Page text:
Hillary Clinton given 11-point lead over Donald Trump in latest nationwide poll

Latest survey follows a terrible week for the Republican candidate

Andrew Buncombe
New York
@AndrewBuncombe
Sunday 16 October 2016 16:10
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Democratic presidential nominee Hillary Clinton arrives to speak during a Nevada Democratic Party rally in Las Vegas
Democratic presidential nominee Hillary Clinton arrives to speak during a Nevada Democratic Party rally in Las Vegas

He has been accused by multiple women of sexual assault. He has boasted of not paying federal taxes, threatened to jail his opponent and claimed the system is rigged. And yet nothing seemed to stick

But now, a new nationwide poll published barely three weeks ahead of election day, suggests that Donald Trump has fallen a full 11 points behind Hillary Clinton. The poll by NBC News and The Wall Street Journal put Libertarian Gary Johnson at 7 per cent and the Green Party’s Jill Stein at 2 percent.

The lead is even greater than the seven points Barack Obama beat John McCain nationally in 2008. Mr Obama’s margin of victory over Mitt Romney in 2012 was just four points.

Donald Trump speaks at an event in New Hampshire

“Donald Trump’s chances of winning this election have faded,” Democratic pollster Fred Yang of Hart Research Associates told NBC. Mr Yang’s company conducted the survey with Republican pollster Bill McInturff and his firm Public Opinion Strategies.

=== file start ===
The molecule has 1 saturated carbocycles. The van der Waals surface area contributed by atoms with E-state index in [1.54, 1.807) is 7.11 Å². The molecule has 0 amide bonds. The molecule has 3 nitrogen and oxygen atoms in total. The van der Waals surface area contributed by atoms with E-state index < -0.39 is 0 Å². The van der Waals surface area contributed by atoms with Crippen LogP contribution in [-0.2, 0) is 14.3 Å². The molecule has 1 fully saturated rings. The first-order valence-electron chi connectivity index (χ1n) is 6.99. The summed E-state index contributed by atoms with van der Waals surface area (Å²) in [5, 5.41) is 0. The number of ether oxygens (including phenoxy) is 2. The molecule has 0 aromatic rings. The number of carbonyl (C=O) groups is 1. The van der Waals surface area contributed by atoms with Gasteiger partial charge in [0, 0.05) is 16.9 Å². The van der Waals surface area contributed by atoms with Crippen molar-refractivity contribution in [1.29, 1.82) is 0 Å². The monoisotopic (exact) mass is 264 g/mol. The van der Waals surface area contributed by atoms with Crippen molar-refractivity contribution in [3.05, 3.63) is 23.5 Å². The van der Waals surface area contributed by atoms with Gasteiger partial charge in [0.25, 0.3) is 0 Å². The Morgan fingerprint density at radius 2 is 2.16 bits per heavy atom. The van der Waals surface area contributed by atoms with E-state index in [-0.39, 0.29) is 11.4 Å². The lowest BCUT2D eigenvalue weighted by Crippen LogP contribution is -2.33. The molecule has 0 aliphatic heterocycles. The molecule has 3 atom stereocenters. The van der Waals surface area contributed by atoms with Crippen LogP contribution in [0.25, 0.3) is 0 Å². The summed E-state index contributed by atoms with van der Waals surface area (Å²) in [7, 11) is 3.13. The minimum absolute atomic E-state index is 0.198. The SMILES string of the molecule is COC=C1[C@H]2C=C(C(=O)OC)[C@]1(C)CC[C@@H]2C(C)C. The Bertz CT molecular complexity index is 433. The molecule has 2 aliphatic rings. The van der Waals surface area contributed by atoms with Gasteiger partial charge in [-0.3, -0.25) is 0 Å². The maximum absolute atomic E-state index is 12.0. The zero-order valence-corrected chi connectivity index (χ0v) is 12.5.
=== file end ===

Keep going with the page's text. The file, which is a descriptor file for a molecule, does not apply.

“This poll is showing the writing on the wall,” said Mr Yang.

Donald Trump is reminded mid-interview that India is a nation of Muslims Christians and Hiindus

This poll gives Ms Clinton a greater lead than many others. A poll by The Washington Post scored Ms Clinton 47-43 ahead of Mr Trump, with Mr Johnson on 5 per cent and Ms Stein at 2 per cent. An average of polls collated by Real Clear Politics gives Ms Clinton a lead of 5.5 per cent.

Mr Trump has spent most of the last week seeking to dismiss allegations from a growing number of women that he sexually assaulted them. The accusations date back over a period of decades, and have underscored the problem Mr Trump has in the eyes of female voters.

The nationwide polls only tell part of the complex situation on the ground as the US prepares to vote. The election will be decided by a handful of swing states, that will permit a candidate to secure the 270 electoral votes required to win the race.

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Ms Clinton is ahead of Mr Trump in most of these states. And more complex calculations by The New York Times and statistical websites such as FiveThirtyEight give her a very likely chance of winning. FiveThirtyEight currently gives Ms Clinton an 86 per cent chance of winning, and Mr Trump just 14.

In recent days, perhaps aware that the tide is against him, Mr Trump has sought to suggest the election is “rigged” and claimed that the media is conspiring against him.

“These claims are all fabricated. They’re pure fiction and outright lies. These events never ever happened,” Mr Trump said during a rally in West Palm Beach, Florida earlier in the week.

Speaking on Saturday in New Hampshire, he said: “Looks to me like a rigged election. The election is being rigged by the liberal media to push outright lies to rig the election.”

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